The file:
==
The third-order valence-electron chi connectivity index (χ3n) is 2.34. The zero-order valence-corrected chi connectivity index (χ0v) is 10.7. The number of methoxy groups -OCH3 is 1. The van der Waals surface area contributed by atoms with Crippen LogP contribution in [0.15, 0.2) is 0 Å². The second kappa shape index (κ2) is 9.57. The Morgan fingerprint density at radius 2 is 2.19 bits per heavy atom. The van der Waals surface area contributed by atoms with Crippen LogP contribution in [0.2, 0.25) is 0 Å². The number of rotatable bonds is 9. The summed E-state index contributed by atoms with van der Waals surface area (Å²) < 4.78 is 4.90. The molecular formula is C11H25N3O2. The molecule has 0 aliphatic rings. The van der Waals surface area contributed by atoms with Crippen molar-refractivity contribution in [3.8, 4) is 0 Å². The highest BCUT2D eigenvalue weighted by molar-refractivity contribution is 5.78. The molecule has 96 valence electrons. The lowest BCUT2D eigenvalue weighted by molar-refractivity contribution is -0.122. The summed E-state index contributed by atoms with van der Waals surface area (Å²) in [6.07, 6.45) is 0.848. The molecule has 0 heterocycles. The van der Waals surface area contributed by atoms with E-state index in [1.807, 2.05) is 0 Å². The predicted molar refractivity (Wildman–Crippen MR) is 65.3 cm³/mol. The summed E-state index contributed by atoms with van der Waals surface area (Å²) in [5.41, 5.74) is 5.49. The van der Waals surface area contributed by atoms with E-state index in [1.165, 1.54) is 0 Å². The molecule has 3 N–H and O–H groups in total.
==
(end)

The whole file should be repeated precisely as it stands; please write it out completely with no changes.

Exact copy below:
The third-order valence-electron chi connectivity index (χ3n) is 2.34. The zero-order valence-corrected chi connectivity index (χ0v) is 10.7. The number of methoxy groups -OCH3 is 1. The van der Waals surface area contributed by atoms with Crippen LogP contribution in [0.15, 0.2) is 0 Å². The second kappa shape index (κ2) is 9.57. The Morgan fingerprint density at radius 2 is 2.19 bits per heavy atom. The van der Waals surface area contributed by atoms with Crippen LogP contribution in [0.2, 0.25) is 0 Å². The number of rotatable bonds is 9. The summed E-state index contributed by atoms with van der Waals surface area (Å²) < 4.78 is 4.90. The molecular formula is C11H25N3O2. The molecule has 0 aliphatic rings. The van der Waals surface area contributed by atoms with Crippen molar-refractivity contribution in [3.8, 4) is 0 Å². The highest BCUT2D eigenvalue weighted by molar-refractivity contribution is 5.78. The molecule has 96 valence electrons. The lowest BCUT2D eigenvalue weighted by molar-refractivity contribution is -0.122. The summed E-state index contributed by atoms with van der Waals surface area (Å²) in [6.07, 6.45) is 0.848. The molecule has 0 heterocycles. The van der Waals surface area contributed by atoms with E-state index in [1.807, 2.05) is 0 Å². The predicted molar refractivity (Wildman–Crippen MR) is 65.3 cm³/mol. The summed E-state index contributed by atoms with van der Waals surface area (Å²) in [5.41, 5.74) is 5.49. The van der Waals surface area contributed by atoms with E-state index in [1.165, 1.54) is 0 Å². The molecule has 3 N–H and O–H groups in total.